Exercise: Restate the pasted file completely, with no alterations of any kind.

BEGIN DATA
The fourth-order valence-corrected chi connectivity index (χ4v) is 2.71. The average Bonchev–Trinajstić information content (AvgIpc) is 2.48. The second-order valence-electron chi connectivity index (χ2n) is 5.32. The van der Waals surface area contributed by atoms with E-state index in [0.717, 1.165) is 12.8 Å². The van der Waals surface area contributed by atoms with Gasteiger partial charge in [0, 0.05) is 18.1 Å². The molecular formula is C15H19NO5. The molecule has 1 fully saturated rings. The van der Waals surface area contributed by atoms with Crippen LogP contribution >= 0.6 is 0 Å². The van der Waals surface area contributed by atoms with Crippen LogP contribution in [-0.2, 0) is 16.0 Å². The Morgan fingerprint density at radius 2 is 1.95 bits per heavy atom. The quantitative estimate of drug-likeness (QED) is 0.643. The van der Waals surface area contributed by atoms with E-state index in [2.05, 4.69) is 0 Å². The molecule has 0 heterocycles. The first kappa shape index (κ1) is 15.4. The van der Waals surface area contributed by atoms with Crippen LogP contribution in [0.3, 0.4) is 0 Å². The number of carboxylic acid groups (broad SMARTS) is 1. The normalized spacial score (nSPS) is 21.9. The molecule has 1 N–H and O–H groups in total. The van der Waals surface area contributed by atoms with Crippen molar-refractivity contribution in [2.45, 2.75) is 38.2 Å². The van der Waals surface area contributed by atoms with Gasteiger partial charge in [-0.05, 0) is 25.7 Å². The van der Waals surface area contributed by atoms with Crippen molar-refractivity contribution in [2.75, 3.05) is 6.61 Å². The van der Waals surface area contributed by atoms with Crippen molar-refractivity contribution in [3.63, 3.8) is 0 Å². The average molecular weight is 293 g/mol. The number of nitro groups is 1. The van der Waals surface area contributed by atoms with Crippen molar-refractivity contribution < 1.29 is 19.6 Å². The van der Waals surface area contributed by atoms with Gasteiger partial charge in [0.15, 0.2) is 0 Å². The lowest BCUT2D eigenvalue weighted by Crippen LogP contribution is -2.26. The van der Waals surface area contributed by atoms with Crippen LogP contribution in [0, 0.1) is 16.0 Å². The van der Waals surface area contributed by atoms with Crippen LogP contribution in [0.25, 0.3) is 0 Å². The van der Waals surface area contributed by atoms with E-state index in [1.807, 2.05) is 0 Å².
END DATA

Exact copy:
The fourth-order valence-corrected chi connectivity index (χ4v) is 2.71. The average Bonchev–Trinajstić information content (AvgIpc) is 2.48. The second-order valence-electron chi connectivity index (χ2n) is 5.32. The van der Waals surface area contributed by atoms with E-state index in [0.717, 1.165) is 12.8 Å². The van der Waals surface area contributed by atoms with Gasteiger partial charge in [0, 0.05) is 18.1 Å². The molecular formula is C15H19NO5. The molecule has 1 fully saturated rings. The van der Waals surface area contributed by atoms with Crippen LogP contribution >= 0.6 is 0 Å². The van der Waals surface area contributed by atoms with Crippen LogP contribution in [-0.2, 0) is 16.0 Å². The Morgan fingerprint density at radius 2 is 1.95 bits per heavy atom. The quantitative estimate of drug-likeness (QED) is 0.643. The van der Waals surface area contributed by atoms with E-state index in [2.05, 4.69) is 0 Å². The molecule has 0 heterocycles. The first kappa shape index (κ1) is 15.4. The van der Waals surface area contributed by atoms with Crippen LogP contribution in [0.3, 0.4) is 0 Å². The number of carboxylic acid groups (broad SMARTS) is 1. The normalized spacial score (nSPS) is 21.9. The molecule has 1 N–H and O–H groups in total. The van der Waals surface area contributed by atoms with Crippen molar-refractivity contribution in [2.45, 2.75) is 38.2 Å². The van der Waals surface area contributed by atoms with Gasteiger partial charge in [-0.05, 0) is 25.7 Å². The van der Waals surface area contributed by atoms with Crippen molar-refractivity contribution in [2.75, 3.05) is 6.61 Å². The van der Waals surface area contributed by atoms with Crippen molar-refractivity contribution in [3.63, 3.8) is 0 Å². The average molecular weight is 293 g/mol. The number of nitro groups is 1. The van der Waals surface area contributed by atoms with Crippen molar-refractivity contribution < 1.29 is 19.6 Å². The van der Waals surface area contributed by atoms with Gasteiger partial charge in [0.15, 0.2) is 0 Å². The lowest BCUT2D eigenvalue weighted by Crippen LogP contribution is -2.26. The van der Waals surface area contributed by atoms with Crippen LogP contribution in [0, 0.1) is 16.0 Å². The van der Waals surface area contributed by atoms with Crippen LogP contribution in [0.25, 0.3) is 0 Å². The van der Waals surface area contributed by atoms with E-state index in [1.807, 2.05) is 0 Å².